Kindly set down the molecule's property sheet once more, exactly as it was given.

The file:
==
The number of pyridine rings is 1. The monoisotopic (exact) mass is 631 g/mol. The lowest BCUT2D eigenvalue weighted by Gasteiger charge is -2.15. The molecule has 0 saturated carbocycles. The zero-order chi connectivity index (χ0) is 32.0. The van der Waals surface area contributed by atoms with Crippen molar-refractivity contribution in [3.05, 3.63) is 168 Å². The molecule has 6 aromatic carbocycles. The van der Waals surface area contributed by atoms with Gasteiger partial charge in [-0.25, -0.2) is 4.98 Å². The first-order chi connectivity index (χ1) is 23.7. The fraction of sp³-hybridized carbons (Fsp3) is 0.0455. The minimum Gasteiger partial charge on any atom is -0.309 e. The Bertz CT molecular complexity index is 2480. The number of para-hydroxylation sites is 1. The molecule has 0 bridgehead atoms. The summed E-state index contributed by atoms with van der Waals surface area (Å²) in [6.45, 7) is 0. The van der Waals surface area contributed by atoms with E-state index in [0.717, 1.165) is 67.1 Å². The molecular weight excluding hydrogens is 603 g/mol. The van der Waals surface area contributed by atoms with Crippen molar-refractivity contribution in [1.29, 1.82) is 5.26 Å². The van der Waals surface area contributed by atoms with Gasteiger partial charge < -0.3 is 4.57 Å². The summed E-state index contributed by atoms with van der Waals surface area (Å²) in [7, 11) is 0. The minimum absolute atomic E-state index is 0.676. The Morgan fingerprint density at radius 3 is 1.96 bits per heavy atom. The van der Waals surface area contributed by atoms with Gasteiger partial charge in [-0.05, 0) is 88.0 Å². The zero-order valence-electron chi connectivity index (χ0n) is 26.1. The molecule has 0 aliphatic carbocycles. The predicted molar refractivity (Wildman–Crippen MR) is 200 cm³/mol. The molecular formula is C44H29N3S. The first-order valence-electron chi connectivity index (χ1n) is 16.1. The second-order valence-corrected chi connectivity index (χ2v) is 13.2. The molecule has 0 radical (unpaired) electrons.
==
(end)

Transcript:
The number of pyridine rings is 1. The monoisotopic (exact) mass is 631 g/mol. The lowest BCUT2D eigenvalue weighted by Gasteiger charge is -2.15. The molecule has 0 saturated carbocycles. The zero-order chi connectivity index (χ0) is 32.0. The van der Waals surface area contributed by atoms with Crippen molar-refractivity contribution in [3.05, 3.63) is 168 Å². The molecule has 6 aromatic carbocycles. The van der Waals surface area contributed by atoms with Gasteiger partial charge in [-0.25, -0.2) is 4.98 Å². The first-order chi connectivity index (χ1) is 23.7. The fraction of sp³-hybridized carbons (Fsp3) is 0.0455. The minimum Gasteiger partial charge on any atom is -0.309 e. The Bertz CT molecular complexity index is 2480. The number of para-hydroxylation sites is 1. The molecule has 0 bridgehead atoms. The summed E-state index contributed by atoms with van der Waals surface area (Å²) in [6.45, 7) is 0. The van der Waals surface area contributed by atoms with E-state index in [0.717, 1.165) is 67.1 Å². The molecular weight excluding hydrogens is 603 g/mol. The van der Waals surface area contributed by atoms with Crippen molar-refractivity contribution in [1.29, 1.82) is 5.26 Å². The van der Waals surface area contributed by atoms with Gasteiger partial charge < -0.3 is 4.57 Å². The summed E-state index contributed by atoms with van der Waals surface area (Å²) in [7, 11) is 0. The minimum absolute atomic E-state index is 0.676. The Morgan fingerprint density at radius 3 is 1.96 bits per heavy atom. The van der Waals surface area contributed by atoms with Gasteiger partial charge in [-0.05, 0) is 88.0 Å². The zero-order valence-electron chi connectivity index (χ0n) is 26.1. The molecule has 0 aliphatic carbocycles. The predicted molar refractivity (Wildman–Crippen MR) is 200 cm³/mol. The molecular formula is C44H29N3S. The first-order valence-electron chi connectivity index (χ1n) is 16.1. The second-order valence-corrected chi connectivity index (χ2v) is 13.2. The molecule has 0 radical (unpaired) electrons.